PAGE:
Palliative care in Intensive Care Units: A PhD Research Study
Author: Yvonne Muldowney, Trinity College Dublin
Keywords: Intensive Care Units (ICU), ICU survivors, integrating palliative care into ICU, PAL.M.ED approach
Introduction: The majority of patients in ICU are over 65 years, have chronic illnesses and multi-morbidities (National Office of Clinical Audit, 2020). ICU survivors can have life-limiting illnesses, poor quality-of-life and have a high mortality (Barreto da Costa et al. 2019; Detsky et al. 2018; Fontela et al. 2017; Myhren et al. 2010; Angus et al. 2001). Substantial evidence shows that patients in ICU have palliative care needs, such as family-clinician conflicts, spiritual distress, symptom burden and complicated grief (Jukić et al, 2016; Anstey et al. 2019; Puntillo et al. 2014; Su et al. 2018). The Irish National Clinical Programme for palliative care (2013), the European Association of Palliative Care (EAPC) (2019) and the World Health Organisation (WHO) (2015) advocates for early palliative care in conjunction with treatment for these types of patients. Yet, within evidence it is unclear whether these recommendations are being met in Ireland’s ICUs. In a systematic review of palliative care research on the island of Ireland (n=151 studies), the ICU population was not mentioned (McIlfatrick and Murphy, 2013). Also, no ICU policies, national strategies or auditing activities were found on the HSE or healthcare websites that considered palliative care integration in this area on the island of Ireland. In-fact, palliative care in ICU and Accident and Emergency (A&E) is a relatively new concept, and what it fully entails, what circumstances require it and who benefits the most from it in an acute setting is not widely studied.
There are evidence-based approaches developed for integrating palliative care into ICU (White et al. 2018; O’ Mahony et al. 2010; Mum et al. 2017; Zalenski et al. 2017). The majority use an educational package and screening-criteria to identify high-risk patients to prompt referrals. One such approach, the PAL.M.ED project (Tiernan et al. 2017) was effectively used to integrate palliative care into an urban academic A&E in the Republic of Ireland. This project found that integrating palliative care into an Irish A&E resulted in decreased length of stay (p < 0.005; −10.9 days (95%CI: −17.7 to −4.1) and increased referrals to palliative medicine services (p < 0.005; odds ratio: 10.5 (95%CI: 3.8 to 28.7).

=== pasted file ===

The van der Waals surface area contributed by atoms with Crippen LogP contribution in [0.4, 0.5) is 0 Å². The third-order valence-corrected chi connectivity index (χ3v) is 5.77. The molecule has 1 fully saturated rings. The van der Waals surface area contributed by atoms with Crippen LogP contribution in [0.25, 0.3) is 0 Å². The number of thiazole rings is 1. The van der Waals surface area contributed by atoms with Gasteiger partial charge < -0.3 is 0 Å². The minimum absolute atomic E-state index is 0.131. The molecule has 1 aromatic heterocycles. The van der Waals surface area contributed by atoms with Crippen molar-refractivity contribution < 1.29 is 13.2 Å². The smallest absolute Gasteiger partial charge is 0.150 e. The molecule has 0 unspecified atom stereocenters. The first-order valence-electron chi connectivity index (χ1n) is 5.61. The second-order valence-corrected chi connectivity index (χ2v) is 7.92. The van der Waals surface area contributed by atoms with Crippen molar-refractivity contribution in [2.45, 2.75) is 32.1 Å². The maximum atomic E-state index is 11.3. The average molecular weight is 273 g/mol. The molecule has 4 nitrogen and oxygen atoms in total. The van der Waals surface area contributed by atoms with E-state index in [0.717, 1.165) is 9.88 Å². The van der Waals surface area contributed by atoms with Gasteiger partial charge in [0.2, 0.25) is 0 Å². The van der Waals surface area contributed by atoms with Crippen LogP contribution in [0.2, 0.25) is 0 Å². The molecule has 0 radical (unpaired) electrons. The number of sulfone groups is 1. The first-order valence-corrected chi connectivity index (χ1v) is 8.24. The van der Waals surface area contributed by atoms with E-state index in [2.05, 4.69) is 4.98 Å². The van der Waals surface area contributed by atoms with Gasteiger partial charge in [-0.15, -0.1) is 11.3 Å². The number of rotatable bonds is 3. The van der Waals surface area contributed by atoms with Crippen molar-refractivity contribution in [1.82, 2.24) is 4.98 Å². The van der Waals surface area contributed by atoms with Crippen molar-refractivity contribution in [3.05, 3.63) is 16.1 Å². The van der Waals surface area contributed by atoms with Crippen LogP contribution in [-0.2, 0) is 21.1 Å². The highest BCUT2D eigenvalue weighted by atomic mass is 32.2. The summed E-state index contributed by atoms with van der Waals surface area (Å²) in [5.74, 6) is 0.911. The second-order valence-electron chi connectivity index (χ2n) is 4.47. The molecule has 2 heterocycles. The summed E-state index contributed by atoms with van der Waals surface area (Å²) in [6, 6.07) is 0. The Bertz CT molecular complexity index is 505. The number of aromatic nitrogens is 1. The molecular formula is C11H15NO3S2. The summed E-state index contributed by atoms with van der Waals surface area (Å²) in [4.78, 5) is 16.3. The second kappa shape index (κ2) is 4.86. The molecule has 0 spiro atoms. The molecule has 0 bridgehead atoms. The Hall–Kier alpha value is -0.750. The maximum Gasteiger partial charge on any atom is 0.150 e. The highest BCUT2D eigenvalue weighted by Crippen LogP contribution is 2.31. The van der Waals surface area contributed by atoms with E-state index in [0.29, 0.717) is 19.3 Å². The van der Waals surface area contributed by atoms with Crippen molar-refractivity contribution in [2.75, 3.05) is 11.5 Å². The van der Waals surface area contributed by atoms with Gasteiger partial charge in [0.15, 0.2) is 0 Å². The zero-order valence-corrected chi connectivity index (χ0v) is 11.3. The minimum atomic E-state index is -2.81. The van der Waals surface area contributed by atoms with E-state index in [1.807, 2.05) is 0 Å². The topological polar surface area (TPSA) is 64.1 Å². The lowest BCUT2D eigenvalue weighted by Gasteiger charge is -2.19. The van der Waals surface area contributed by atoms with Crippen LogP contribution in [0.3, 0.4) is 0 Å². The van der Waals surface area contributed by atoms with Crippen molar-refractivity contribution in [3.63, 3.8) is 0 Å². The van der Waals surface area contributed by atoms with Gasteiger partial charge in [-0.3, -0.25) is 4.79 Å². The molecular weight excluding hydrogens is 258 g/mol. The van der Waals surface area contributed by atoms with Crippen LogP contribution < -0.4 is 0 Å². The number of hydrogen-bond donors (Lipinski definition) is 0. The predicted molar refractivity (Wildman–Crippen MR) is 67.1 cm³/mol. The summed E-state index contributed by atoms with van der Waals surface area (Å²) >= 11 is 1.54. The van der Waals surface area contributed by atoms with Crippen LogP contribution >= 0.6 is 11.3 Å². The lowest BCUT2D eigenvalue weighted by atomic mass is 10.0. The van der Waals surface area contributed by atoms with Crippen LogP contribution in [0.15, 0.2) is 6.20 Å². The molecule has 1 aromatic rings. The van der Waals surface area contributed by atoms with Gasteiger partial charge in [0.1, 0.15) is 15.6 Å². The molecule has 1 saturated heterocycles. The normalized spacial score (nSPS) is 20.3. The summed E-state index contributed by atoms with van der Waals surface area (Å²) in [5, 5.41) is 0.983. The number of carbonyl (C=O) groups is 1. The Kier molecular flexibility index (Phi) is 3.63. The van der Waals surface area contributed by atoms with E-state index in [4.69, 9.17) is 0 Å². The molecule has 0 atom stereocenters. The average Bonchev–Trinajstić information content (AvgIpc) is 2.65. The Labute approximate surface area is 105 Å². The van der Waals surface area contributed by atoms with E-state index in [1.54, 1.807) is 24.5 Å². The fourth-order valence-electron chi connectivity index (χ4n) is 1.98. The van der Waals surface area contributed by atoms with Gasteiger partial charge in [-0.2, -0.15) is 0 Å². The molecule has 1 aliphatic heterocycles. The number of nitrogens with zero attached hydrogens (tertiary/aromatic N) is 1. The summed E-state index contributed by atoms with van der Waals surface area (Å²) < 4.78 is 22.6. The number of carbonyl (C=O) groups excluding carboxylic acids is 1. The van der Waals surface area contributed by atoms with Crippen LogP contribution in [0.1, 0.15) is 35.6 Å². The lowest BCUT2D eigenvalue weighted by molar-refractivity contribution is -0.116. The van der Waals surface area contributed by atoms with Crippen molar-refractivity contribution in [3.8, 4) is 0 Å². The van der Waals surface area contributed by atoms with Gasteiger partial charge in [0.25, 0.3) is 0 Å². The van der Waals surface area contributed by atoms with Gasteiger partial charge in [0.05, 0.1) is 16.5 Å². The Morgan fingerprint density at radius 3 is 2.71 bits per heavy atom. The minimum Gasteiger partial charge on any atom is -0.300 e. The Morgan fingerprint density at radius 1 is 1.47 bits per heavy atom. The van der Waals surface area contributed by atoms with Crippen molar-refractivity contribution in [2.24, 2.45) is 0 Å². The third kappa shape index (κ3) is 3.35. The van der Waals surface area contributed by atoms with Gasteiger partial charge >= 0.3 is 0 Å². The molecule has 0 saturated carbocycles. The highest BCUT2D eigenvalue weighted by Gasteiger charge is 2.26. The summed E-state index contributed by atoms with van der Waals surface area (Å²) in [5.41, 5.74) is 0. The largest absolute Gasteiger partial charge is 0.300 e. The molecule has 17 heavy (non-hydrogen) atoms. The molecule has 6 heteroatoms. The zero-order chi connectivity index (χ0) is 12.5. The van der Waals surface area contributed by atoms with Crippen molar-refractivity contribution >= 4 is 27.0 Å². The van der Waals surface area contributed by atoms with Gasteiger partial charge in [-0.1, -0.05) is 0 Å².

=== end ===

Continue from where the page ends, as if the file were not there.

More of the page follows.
This PhD research project will adapt, implement and evaluate the PAL.M.ED. approach for the ICU. In collaboration with key-stakeholders the PAL.M.ED approach will be adapted (PAL.M.ED-ICU) and implemented into ICU. A scoping review and needs analysis will inform its adaptation. This pre-post project will be an intervention study examining through mixed methods the impact of integrating palliative care on patients’ outcomes. The setting will be an adult 18 bed -ICU in a large urban hospital. The study will include all patients admitted to ICU for three-four months before and after PAL.M.ED-ICU implementation. A pre-post audit will be used to collect data in order to establish a benchmark of current practice against a standard of care for ICU palliative care. Focus groups will assess clinicians’ experiences of palliative care in ICU prior to and post PAL.M.ED-ICU implementation.
Why this study is important: This study will result in an evidence-based approach for integrating palliative care into ICU to improve the standard of palliative care and to enhance the effective use of ICU resources.
This PhD study is in collaboration with Assoc. Prof. Eoin Tiernan, Consultant in Palliative Medicine, St. Vincent’s University Hospital. Supervisory team: Professor Anne-Marie Brady, TCD (primary supervisor) and Professor Peter May, Health Economics, TCD.
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This PhD study is funded by: